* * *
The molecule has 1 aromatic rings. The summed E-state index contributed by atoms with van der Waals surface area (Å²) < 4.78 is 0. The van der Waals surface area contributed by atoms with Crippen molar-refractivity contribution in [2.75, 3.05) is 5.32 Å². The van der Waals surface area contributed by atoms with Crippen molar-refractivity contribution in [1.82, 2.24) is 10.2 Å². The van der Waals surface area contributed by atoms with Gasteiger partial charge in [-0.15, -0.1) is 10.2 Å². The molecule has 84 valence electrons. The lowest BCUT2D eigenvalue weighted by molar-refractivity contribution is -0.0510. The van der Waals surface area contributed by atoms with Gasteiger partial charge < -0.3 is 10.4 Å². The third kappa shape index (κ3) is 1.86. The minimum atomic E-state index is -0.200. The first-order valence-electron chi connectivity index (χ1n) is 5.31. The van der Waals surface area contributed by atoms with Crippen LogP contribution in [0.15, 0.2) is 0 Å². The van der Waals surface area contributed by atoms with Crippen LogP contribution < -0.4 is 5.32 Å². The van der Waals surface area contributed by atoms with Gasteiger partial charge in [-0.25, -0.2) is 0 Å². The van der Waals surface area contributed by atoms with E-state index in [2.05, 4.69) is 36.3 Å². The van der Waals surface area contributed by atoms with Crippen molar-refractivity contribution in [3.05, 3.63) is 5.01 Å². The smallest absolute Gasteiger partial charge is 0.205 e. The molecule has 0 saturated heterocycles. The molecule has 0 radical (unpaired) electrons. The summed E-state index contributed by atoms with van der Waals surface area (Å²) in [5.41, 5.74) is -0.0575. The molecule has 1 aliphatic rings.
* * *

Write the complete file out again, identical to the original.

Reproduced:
The molecule has 1 aromatic rings. The summed E-state index contributed by atoms with van der Waals surface area (Å²) < 4.78 is 0. The van der Waals surface area contributed by atoms with Crippen molar-refractivity contribution in [2.75, 3.05) is 5.32 Å². The van der Waals surface area contributed by atoms with Crippen molar-refractivity contribution in [1.82, 2.24) is 10.2 Å². The van der Waals surface area contributed by atoms with Gasteiger partial charge in [-0.15, -0.1) is 10.2 Å². The molecule has 84 valence electrons. The lowest BCUT2D eigenvalue weighted by molar-refractivity contribution is -0.0510. The van der Waals surface area contributed by atoms with Gasteiger partial charge < -0.3 is 10.4 Å². The third kappa shape index (κ3) is 1.86. The minimum atomic E-state index is -0.200. The first-order valence-electron chi connectivity index (χ1n) is 5.31. The van der Waals surface area contributed by atoms with Crippen LogP contribution in [0.15, 0.2) is 0 Å². The van der Waals surface area contributed by atoms with Crippen LogP contribution < -0.4 is 5.32 Å². The van der Waals surface area contributed by atoms with Gasteiger partial charge in [-0.25, -0.2) is 0 Å². The van der Waals surface area contributed by atoms with E-state index in [2.05, 4.69) is 36.3 Å². The van der Waals surface area contributed by atoms with Crippen molar-refractivity contribution in [3.05, 3.63) is 5.01 Å². The smallest absolute Gasteiger partial charge is 0.205 e. The molecule has 0 saturated heterocycles. The molecule has 0 radical (unpaired) electrons. The summed E-state index contributed by atoms with van der Waals surface area (Å²) in [5.41, 5.74) is -0.0575. The molecule has 1 aliphatic rings.